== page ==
Climbers are prone to obsessive activity. We want to be stronger and lighter all the time, so we train and diet and train. And because most of us climb for personal reasons and not for any specific competition or event, we don’t usually work in cycles (periodization, in sports training terms). We expect constant progression — every trip to the crag or the gym should be better than the one before. We live by the fallacy that more climbing or more training is always better. Day and night, summer and winter, birth and death, action and rest… everything around us moves to an undulating rhythm, and so do we. When we ignore our cycles or fight against them, we fall out of balance. We only hurt ourselves.

There’s a story* about a man who complains to his teacher, the Zen master Mokusen, of his wife’s unflagging stinginess. Mokusen goes to see the wife and holds his clenched fist in her face.

“Suppose my fist were always like that. What would you call it?” he asked.

“Deformed,” replied the woman.

The he opened his hand flat in her face and asked: “Suppose it were always like that. What then?”

“Another kind of deformity,” said the wife.

“If you understand that much,” finished Mokusen, “you are a good wife.” Then he left.

After his visit, this wife helped her husband to distribute as well as to save.

To this day in America, we cling to a puritanical sense of industriousness that birthed adages like, “Idle hands are the devil’s plaything,” or, to quote Ben Franklin, “Waste not life; in the grave will be sleeping enough.” On college campuses, in executive offices, in athletic endeavors, even at home, we live in a culture of burnout. We glorify the epic and the “all-nighter.” We are all in a race, it seems, but for some reason we rarely ask ourselves: Why? To where? Against whom? Metaphysical pondering aside, proper rest has been shown to be critical in maximizing both physical performance and creativity.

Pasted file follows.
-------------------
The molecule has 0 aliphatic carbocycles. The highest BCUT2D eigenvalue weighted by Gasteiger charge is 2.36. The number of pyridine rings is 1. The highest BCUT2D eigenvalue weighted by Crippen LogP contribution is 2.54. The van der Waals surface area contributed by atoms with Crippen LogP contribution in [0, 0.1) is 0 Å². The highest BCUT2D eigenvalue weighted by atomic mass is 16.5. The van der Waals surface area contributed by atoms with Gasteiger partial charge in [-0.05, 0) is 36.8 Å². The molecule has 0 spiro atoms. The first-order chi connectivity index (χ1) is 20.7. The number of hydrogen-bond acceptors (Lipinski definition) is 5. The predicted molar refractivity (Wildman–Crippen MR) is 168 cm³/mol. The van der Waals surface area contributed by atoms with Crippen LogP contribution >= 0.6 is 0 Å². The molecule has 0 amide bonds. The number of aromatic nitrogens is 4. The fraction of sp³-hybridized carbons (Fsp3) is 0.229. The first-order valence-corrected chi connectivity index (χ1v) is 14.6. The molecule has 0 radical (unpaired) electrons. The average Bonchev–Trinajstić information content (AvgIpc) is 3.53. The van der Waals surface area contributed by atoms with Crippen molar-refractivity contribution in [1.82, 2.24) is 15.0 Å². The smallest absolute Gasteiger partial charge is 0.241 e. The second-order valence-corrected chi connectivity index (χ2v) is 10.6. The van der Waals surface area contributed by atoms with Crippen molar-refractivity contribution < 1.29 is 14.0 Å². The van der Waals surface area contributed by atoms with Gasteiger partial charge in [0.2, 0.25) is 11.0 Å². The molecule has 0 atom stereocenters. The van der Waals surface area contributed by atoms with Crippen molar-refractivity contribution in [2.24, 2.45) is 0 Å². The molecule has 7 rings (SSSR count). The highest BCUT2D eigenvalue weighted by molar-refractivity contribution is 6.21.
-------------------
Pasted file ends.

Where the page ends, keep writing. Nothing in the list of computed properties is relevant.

After I finished college, I worked in a climbing gym. I wasn’t sure what I wanted from my life, from my career, but I knew that I liked to climb, and that it felt good to improve. So I trained. I trained or climbed (often both) five days a week, sometimes more. For a time, it worked. I scored several personal bests. But my gains were short-lived, and today I still pay the price. My left shoulder pops and aches, and whenever I start to feel fit, its weakness limits my progress. I felt the damage happening, but I was young and surrounded by obsessive climbers; injury was just part of the game. Despite physical therapy, I’ve never managed to return my shoulder to a fully healthy state. I have learned many lessons from this challenge, but none more important than the value of rest.

It is a particularly tricky problem for us climbers — we love what we do and our culture romanticizes the most extreme behaviors as admirable examples of passion and commitment. Because of this, it is easy to forget that balance between effort and rest is, for most of us, the best way to improve and, more importantly, to take joy in what we do.

 

* The story “Mokusen’s Hand” can be found in the excellent book Zen Flesh Zen Bones: A Collection of Zen and Pre-Zen Writings.